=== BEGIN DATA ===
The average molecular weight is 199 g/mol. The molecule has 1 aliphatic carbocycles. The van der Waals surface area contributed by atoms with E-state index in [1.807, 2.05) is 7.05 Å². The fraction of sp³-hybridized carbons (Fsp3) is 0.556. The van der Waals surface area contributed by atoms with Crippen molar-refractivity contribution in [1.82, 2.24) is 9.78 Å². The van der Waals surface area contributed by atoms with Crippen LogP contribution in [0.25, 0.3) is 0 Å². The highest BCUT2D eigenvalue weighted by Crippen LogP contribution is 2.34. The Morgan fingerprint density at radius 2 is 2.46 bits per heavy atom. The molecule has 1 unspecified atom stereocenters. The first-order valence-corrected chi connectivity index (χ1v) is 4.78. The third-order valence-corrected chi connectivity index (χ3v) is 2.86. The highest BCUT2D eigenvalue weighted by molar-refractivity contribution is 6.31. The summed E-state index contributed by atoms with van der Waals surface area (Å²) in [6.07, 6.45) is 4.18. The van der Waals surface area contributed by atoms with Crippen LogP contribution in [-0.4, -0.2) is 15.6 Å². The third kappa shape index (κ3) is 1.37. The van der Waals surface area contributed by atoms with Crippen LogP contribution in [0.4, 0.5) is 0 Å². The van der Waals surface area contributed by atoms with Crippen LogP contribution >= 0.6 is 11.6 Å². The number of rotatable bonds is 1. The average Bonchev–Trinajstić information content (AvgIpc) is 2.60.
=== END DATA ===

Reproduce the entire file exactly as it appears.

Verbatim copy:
The average molecular weight is 199 g/mol. The molecule has 1 aliphatic carbocycles. The van der Waals surface area contributed by atoms with E-state index in [1.807, 2.05) is 7.05 Å². The fraction of sp³-hybridized carbons (Fsp3) is 0.556. The van der Waals surface area contributed by atoms with Crippen molar-refractivity contribution in [1.82, 2.24) is 9.78 Å². The van der Waals surface area contributed by atoms with Crippen LogP contribution in [0.25, 0.3) is 0 Å². The highest BCUT2D eigenvalue weighted by Crippen LogP contribution is 2.34. The Morgan fingerprint density at radius 2 is 2.46 bits per heavy atom. The molecule has 1 unspecified atom stereocenters. The first-order valence-corrected chi connectivity index (χ1v) is 4.78. The third-order valence-corrected chi connectivity index (χ3v) is 2.86. The highest BCUT2D eigenvalue weighted by molar-refractivity contribution is 6.31. The summed E-state index contributed by atoms with van der Waals surface area (Å²) in [6.07, 6.45) is 4.18. The van der Waals surface area contributed by atoms with Crippen LogP contribution in [-0.4, -0.2) is 15.6 Å². The third kappa shape index (κ3) is 1.37. The van der Waals surface area contributed by atoms with Crippen LogP contribution in [0.4, 0.5) is 0 Å². The van der Waals surface area contributed by atoms with Crippen LogP contribution >= 0.6 is 11.6 Å². The number of rotatable bonds is 1. The average Bonchev–Trinajstić information content (AvgIpc) is 2.60.